This compromise happened because of Xunlei. Xunlei is the most popular download manager in China. Much of its popularity is due to the fact they can accelerate download speeds by pulling resources from other Xunlei users as well as cached copies on the Xunlei server. All of this, however, is invisible to users. Users can simply enter a regular http download address into Xunlei  download manager and the download will start. Chinese developers were using direct download addresses such as http://adcdownload.apple.com/Developer_Tools/Xcode_7/Xcode_7.dmg to download Xcode.

Mon, Sep 21, 2015



Sat, Sep 19, 2015

Popular Chinese iOS apps compromised in unprecedented malware attack

What happened?

According to recent reports, some versions of Xcode used by developers in China have been compromised and are being used to inject tracking codes in iOS apps without developer knowledge. (1,2). Unaware of the injection, those developers then released their compromised iOS apps to the App Store which were then later approved by Apple. At the time of writing this post, the compromised apps are still available in the App store. Any user who has installed and launched these compromised apps will be a victim of these tracking codes.

This is a significant compromise of Apple’s app store. Apple notoriously manually reviews all app submissions and, in comparison to Android stores, has been relatively malware-free. This is the most widespread and significant spread of malware in the history of the Apple app store, anywhere in the world.

The compromised version of Xcode was hosted on Baidu Pan. It is unlikely that Baidu was aware of the compromised version of Xcode. The company removed the files yesterday when news of the compromise surfaced. Because of slow download speeds from foreign websites in China, many Chinese developers prefer to download apps from domestic websites. Many Chinese also use download software like Xunlei, rather than downloading directly from the official Mac App Store.

According to users reports, many prominent Chinese apps are affected. We have included links to the compromised apps in the list below but DO NOT DOWNLOAD these apps. We are simply linking to them so that users can recognize the apps. Affected apps include:  

Wechat The most popolar messaging app in China 

Wed, Sep 16, 2015


英文原文来自 https://blog.torproject.org/blog/learning-more-about-gfws-active-probing...

Roya, David, Nick, nweaver, Vern, 和我刚刚完成了关于GFW主动探测系统的研究。这个系统在几年前就被用来探测翻墙工具,比如Tor。我们在之前的博文中介绍过GFW主动探测系统是如何工作的。但有几个问题我们没有回答。比如这个系统的物理结构是怎样的。那些用来主动探测的IP是归GFW所有的么? 有猜测GFW短时间内劫持了部分IP来用来主动探测,但没有证据。这次研究回答了这些问题。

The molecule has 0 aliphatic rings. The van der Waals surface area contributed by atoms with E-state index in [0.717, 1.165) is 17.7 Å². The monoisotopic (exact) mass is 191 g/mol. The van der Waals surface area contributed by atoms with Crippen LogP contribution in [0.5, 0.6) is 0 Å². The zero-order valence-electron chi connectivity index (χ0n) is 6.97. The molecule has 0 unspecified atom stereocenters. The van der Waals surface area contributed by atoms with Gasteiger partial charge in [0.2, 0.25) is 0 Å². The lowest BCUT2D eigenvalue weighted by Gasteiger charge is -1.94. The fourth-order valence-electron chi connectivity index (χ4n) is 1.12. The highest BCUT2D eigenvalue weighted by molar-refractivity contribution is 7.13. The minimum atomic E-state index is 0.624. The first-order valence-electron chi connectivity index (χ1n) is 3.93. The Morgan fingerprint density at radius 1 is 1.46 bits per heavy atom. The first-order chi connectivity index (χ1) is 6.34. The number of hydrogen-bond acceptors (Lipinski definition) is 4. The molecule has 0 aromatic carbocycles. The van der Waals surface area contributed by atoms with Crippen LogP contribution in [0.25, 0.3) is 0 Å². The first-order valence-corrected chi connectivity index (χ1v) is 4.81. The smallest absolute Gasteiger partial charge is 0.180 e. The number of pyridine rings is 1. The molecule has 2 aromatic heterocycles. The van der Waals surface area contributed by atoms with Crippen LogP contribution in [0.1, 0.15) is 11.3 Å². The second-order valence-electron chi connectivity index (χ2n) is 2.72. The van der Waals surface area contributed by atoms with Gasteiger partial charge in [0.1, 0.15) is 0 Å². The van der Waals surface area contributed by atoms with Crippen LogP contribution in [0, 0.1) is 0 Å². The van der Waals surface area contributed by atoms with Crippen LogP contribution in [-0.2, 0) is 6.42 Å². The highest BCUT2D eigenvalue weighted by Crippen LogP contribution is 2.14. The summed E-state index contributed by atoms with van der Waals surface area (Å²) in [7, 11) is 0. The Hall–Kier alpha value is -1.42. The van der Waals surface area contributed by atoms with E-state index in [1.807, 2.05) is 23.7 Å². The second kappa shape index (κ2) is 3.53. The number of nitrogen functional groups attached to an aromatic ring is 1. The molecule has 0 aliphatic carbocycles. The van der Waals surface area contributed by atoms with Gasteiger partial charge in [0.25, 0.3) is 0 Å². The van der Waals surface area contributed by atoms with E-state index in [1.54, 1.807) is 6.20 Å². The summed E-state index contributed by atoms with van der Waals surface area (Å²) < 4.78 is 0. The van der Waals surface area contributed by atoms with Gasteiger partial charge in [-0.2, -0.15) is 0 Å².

• 通常来说,如果Tor的某个网桥代理被GFW检测并封锁,它会一直被封锁。但是这意味着网桥代理完全无法访问吗? 我们让中国的VPS一直连接我们控制的网桥代理。我们发现,每25小时,中国的VPS可以短暂的连接到我们的代理网桥。下图显示了这个现象。每个数据点表示中国的VPS试图与网桥代理建立连接。中国联通和中国教育网都有这个周期性现象。有时候,网络安全设备在更新规则时会默认允许所有流量,但我们不知道GFW周期性现象是不是因为这个原因导致的。

  • 我们找到了规律,GFW主动探测的TCP头暗示那几千个IP都来自与同一个地方。下图显示了数据包的初始序号和时间。每个数据点都是一个主动探测连接。如果每个主动探测都是从不同地方发出的,我们应该看到随机的数据点,因为数据包的初始序号是随机选择的。但是下图显示主动探测连接虽然来自不同IP,但是非常有规律。我们认为主动探测的初始序号是按照时间产生的。


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From looking at details of my online English students in China, their e-mail addresses are (out of about 20 contacts):
1. Work e-mail addresses from company domain names
2. 163.com, with a grand total of 2! :D
3. One contact each at: qq.com, sohu.com, foxmail.com, gmail.com, hotmail.com

From speaking in group classes with many more students than I have in my contact list, I know that most of them have QQ accounts for instant messaging. I don't know if they also use those QQ accounts for email.

Thanks for sharing. We'd love to know more about:
1. What proportion of Chinese netizens use Gmail?
2. How many of them suspect or know that the recent Gmail problems are caused by the government?
3. How do they react to their email service being taken down?


I currently work in a small city in northern China (south of Beijing). The office is quite large, about 200 + workers. I was speaking with a tech-savy co-worker that is visiting from Guandong. When I asked him how many co-workers are aware that the Chinese government blocks some websites and searches, he answered maybe 1 or 2.

I asked a bunch of them. It turns out he was mostly right. There were a few that knew the government blocked websites like youtube and facebook, but none of them knew to what extent the internet is filtered here. Though they did believe that internet filtering is a good thing. I think it is a bad thing.